Review into stalking and harassment: an Alannah & Madeline Foundation response (part 2)

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The Alannah & Madeline Foundation welcomes the recent announcement of a review into Victoria's legal responses to stalking, harassment and similar conduct by the Victorian Law Reform Commission, with a focus on the safety and wellbeing of victim survivors.

Stalking takes many forms, often in the context of family violence. But being stalked by a peer can also be deeply distressing for children and teens. Under-18s who have been stalked by other children or young people can experience harm to their physical and mental health, school disengagement and/or even suicidal ideation.

At the same time, too many teens have been taught to see controlling and harassing behaviours as ‘normal’, including online.

Far more research is needed into the prevalence, nature and impacts of stalking between children and teens, the rates of male and female perpetration and victimisation, and effective approaches to address these behaviours.

However, the existing scholarship provides some key insights

  • Among teens, there is a very strong overlap between cyber stalking of an intimate partner and face-to-face relationship abuse.
  • Teens are at much higher risk of being stalked online if they have also had other risky or harmful online experiences, such as ‘sexting’, being cyber bullied, being hacked, and looking at porn or violent material.
  • Teens are much more likely to stalk an intimate partner online if they have also cyberbullied others.
  • There is a strong overlap between teen stalking perpetration and victimisation and other high-risk behaviours, such as binge drinking.
  • Teen stalking has many different motivations and takes different forms. Some stalking is a severe extension of school bullying; some occurs following a fight between peers; some is sexually predatory; and some involves chaotic anti-social behaviour directed at many people.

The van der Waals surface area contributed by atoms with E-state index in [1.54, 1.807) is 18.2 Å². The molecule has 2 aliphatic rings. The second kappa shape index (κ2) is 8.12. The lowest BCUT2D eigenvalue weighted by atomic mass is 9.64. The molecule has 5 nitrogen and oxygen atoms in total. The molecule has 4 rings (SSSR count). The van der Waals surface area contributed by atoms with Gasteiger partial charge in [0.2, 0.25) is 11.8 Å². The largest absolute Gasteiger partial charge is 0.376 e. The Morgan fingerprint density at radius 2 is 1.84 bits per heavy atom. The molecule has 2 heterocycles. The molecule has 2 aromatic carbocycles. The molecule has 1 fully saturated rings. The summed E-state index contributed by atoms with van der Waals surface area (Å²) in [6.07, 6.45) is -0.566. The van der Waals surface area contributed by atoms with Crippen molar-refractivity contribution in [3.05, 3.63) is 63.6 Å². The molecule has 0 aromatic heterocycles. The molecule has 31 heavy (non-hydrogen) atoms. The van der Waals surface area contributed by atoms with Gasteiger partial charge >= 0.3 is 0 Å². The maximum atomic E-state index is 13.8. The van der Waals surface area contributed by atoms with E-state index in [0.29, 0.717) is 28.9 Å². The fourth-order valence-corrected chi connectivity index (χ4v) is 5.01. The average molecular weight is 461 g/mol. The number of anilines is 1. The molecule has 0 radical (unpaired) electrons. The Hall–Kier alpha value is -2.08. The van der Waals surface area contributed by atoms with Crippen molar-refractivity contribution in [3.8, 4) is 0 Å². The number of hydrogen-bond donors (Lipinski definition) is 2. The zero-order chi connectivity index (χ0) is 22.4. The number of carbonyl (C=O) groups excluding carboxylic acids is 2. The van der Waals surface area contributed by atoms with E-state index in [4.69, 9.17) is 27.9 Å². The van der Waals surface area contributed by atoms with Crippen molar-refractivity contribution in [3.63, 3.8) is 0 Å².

Considering this, we stress the need for:

  • comprehensive, evidence-based, well evaluated education for children and teens about respectful relationships (including online) and digital intelligence.
  • expert, targeted support for teens who have experienced relationship violence, and teens who show high-risk or anti-social behaviours. These supports should fully integrate and address the issue of abusive behaviours online as well as offline.
  • building the skills and capacity of educators, parents, carers and support workers to effectively support teens who have experienced harm online. It’s important to recognise that where there is one online vulnerability (for example, being cyber stalked) there are often others (for example, cyber bullying, sexting).
  • strengthening the skill and capacity of police and legal professionals to respond appropriately, promptly and effectively to stalking behaviour by under-18s, with a focus on keeping all children safe.

Getting help

If you or someone you know has been affected by this issue, you can access free, confidential counselling from services including:

Want to learn more? We value the work of the Cyberbullying Research Centre on 'Digital Dating Abuse Among Teens,' the research of Internet Matters into vulnerable teens online, the work of scholars like Yolanda Rodríguez-Castro and Emily Waterman on the relationships between cyberstalking and other problem teen behaviours, and the pioneering Australian work of Purcell, Flower and Mullen into stalking behaviours by young people.  

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